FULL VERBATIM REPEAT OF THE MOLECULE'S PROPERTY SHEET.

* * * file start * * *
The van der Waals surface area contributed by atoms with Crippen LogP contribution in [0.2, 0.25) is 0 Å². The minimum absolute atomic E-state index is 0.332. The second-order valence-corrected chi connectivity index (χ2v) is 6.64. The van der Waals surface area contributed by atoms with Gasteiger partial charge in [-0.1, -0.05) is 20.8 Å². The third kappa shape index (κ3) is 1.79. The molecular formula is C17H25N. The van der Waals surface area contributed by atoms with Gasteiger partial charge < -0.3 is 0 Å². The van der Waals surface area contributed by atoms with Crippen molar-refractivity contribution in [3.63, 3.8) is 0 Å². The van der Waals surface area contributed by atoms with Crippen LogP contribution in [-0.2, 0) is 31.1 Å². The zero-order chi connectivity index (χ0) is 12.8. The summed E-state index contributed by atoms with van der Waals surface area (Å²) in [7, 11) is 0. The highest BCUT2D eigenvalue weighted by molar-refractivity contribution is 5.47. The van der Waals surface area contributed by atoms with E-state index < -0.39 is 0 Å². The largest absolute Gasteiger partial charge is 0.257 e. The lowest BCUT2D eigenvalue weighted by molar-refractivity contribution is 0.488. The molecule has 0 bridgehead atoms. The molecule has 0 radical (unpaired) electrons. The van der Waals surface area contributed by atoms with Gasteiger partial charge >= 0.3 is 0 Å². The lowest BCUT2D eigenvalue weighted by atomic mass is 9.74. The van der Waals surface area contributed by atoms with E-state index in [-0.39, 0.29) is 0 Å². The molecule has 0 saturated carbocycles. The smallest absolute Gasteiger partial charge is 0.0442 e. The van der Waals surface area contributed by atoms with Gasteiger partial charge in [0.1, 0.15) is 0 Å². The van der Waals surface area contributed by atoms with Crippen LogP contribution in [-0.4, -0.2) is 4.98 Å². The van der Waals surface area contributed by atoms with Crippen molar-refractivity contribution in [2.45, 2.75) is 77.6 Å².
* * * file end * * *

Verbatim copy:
The van der Waals surface area contributed by atoms with Crippen LogP contribution in [0.2, 0.25) is 0 Å². The minimum absolute atomic E-state index is 0.332. The second-order valence-corrected chi connectivity index (χ2v) is 6.64. The van der Waals surface area contributed by atoms with Gasteiger partial charge in [-0.1, -0.05) is 20.8 Å². The third kappa shape index (κ3) is 1.79. The molecular formula is C17H25N. The van der Waals surface area contributed by atoms with Gasteiger partial charge < -0.3 is 0 Å². The van der Waals surface area contributed by atoms with Crippen molar-refractivity contribution in [3.63, 3.8) is 0 Å². The van der Waals surface area contributed by atoms with Crippen LogP contribution in [-0.2, 0) is 31.1 Å². The zero-order chi connectivity index (χ0) is 12.8. The summed E-state index contributed by atoms with van der Waals surface area (Å²) in [7, 11) is 0. The highest BCUT2D eigenvalue weighted by molar-refractivity contribution is 5.47. The van der Waals surface area contributed by atoms with E-state index < -0.39 is 0 Å². The largest absolute Gasteiger partial charge is 0.257 e. The lowest BCUT2D eigenvalue weighted by molar-refractivity contribution is 0.488. The molecule has 0 bridgehead atoms. The molecule has 0 radical (unpaired) electrons. The van der Waals surface area contributed by atoms with Gasteiger partial charge >= 0.3 is 0 Å². The lowest BCUT2D eigenvalue weighted by atomic mass is 9.74. The van der Waals surface area contributed by atoms with E-state index in [-0.39, 0.29) is 0 Å². The molecule has 0 saturated carbocycles. The smallest absolute Gasteiger partial charge is 0.0442 e. The van der Waals surface area contributed by atoms with Gasteiger partial charge in [0.1, 0.15) is 0 Å². The van der Waals surface area contributed by atoms with Crippen LogP contribution in [-0.4, -0.2) is 4.98 Å². The van der Waals surface area contributed by atoms with Crippen molar-refractivity contribution in [2.45, 2.75) is 77.6 Å².